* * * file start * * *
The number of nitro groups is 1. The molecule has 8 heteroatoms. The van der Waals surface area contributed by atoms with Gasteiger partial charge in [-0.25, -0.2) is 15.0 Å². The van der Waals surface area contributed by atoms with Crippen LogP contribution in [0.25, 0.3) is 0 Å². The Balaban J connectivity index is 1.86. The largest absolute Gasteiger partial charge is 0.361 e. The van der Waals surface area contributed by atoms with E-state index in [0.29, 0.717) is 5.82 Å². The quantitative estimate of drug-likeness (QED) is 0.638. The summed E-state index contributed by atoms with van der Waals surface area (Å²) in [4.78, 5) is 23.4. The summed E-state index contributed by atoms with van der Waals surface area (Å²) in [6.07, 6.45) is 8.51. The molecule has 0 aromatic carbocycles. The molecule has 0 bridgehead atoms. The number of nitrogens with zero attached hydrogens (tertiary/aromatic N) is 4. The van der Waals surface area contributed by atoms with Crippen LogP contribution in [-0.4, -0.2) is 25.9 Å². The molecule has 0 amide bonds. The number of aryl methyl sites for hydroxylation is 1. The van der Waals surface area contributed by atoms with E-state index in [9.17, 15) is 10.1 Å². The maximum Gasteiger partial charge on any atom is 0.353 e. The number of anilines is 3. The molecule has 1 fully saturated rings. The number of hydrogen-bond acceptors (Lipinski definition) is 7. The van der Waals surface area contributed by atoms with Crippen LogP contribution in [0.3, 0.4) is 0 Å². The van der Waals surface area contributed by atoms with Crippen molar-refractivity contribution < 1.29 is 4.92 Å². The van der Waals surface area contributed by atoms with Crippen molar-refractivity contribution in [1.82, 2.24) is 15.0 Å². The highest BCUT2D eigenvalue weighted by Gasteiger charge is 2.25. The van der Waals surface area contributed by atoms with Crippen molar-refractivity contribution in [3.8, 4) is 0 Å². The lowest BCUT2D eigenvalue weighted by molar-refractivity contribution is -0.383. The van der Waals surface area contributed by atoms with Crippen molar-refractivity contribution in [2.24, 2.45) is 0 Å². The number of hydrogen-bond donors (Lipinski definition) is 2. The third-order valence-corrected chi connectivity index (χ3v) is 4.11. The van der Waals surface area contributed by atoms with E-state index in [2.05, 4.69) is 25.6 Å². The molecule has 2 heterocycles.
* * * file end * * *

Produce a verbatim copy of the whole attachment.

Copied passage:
The number of nitro groups is 1. The molecule has 8 heteroatoms. The van der Waals surface area contributed by atoms with Gasteiger partial charge in [-0.25, -0.2) is 15.0 Å². The van der Waals surface area contributed by atoms with Crippen LogP contribution in [0.25, 0.3) is 0 Å². The Balaban J connectivity index is 1.86. The largest absolute Gasteiger partial charge is 0.361 e. The van der Waals surface area contributed by atoms with E-state index in [0.29, 0.717) is 5.82 Å². The quantitative estimate of drug-likeness (QED) is 0.638. The summed E-state index contributed by atoms with van der Waals surface area (Å²) in [4.78, 5) is 23.4. The summed E-state index contributed by atoms with van der Waals surface area (Å²) in [6.07, 6.45) is 8.51. The molecule has 0 aromatic carbocycles. The molecule has 0 bridgehead atoms. The number of nitrogens with zero attached hydrogens (tertiary/aromatic N) is 4. The van der Waals surface area contributed by atoms with Crippen LogP contribution in [-0.4, -0.2) is 25.9 Å². The molecule has 0 amide bonds. The number of aryl methyl sites for hydroxylation is 1. The van der Waals surface area contributed by atoms with E-state index in [9.17, 15) is 10.1 Å². The maximum Gasteiger partial charge on any atom is 0.353 e. The number of anilines is 3. The molecule has 1 fully saturated rings. The number of hydrogen-bond acceptors (Lipinski definition) is 7. The van der Waals surface area contributed by atoms with Crippen LogP contribution in [0.3, 0.4) is 0 Å². The van der Waals surface area contributed by atoms with Crippen molar-refractivity contribution < 1.29 is 4.92 Å². The van der Waals surface area contributed by atoms with Crippen molar-refractivity contribution in [1.82, 2.24) is 15.0 Å². The highest BCUT2D eigenvalue weighted by Gasteiger charge is 2.25. The van der Waals surface area contributed by atoms with Crippen molar-refractivity contribution in [3.8, 4) is 0 Å². The lowest BCUT2D eigenvalue weighted by molar-refractivity contribution is -0.383. The van der Waals surface area contributed by atoms with Crippen molar-refractivity contribution in [2.24, 2.45) is 0 Å². The number of hydrogen-bond donors (Lipinski definition) is 2. The third-order valence-corrected chi connectivity index (χ3v) is 4.11. The van der Waals surface area contributed by atoms with E-state index in [2.05, 4.69) is 25.6 Å². The molecule has 2 heterocycles.